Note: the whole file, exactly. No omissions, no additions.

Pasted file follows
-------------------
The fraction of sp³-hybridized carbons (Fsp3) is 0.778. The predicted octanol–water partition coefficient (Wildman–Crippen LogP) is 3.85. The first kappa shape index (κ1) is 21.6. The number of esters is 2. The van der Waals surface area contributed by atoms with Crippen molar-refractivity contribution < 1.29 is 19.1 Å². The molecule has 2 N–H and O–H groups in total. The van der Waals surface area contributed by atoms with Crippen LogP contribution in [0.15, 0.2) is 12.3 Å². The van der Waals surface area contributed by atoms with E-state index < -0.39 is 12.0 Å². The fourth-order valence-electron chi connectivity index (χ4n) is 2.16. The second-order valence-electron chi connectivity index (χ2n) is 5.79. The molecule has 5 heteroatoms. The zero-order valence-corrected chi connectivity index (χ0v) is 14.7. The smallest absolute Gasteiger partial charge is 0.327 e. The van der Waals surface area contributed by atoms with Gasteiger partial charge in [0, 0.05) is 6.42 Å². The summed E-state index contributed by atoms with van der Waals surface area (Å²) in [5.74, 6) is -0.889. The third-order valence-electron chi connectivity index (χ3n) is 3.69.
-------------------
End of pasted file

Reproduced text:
The fraction of sp³-hybridized carbons (Fsp3) is 0.778. The predicted octanol–water partition coefficient (Wildman–Crippen LogP) is 3.85. The first kappa shape index (κ1) is 21.6. The number of esters is 2. The van der Waals surface area contributed by atoms with Crippen molar-refractivity contribution < 1.29 is 19.1 Å². The molecule has 2 N–H and O–H groups in total. The van der Waals surface area contributed by atoms with Crippen LogP contribution in [0.15, 0.2) is 12.3 Å². The van der Waals surface area contributed by atoms with E-state index < -0.39 is 12.0 Å². The fourth-order valence-electron chi connectivity index (χ4n) is 2.16. The second-order valence-electron chi connectivity index (χ2n) is 5.79. The molecule has 5 heteroatoms. The zero-order valence-corrected chi connectivity index (χ0v) is 14.7. The smallest absolute Gasteiger partial charge is 0.327 e. The van der Waals surface area contributed by atoms with Gasteiger partial charge in [0, 0.05) is 6.42 Å². The summed E-state index contributed by atoms with van der Waals surface area (Å²) in [5.74, 6) is -0.889. The third-order valence-electron chi connectivity index (χ3n) is 3.69.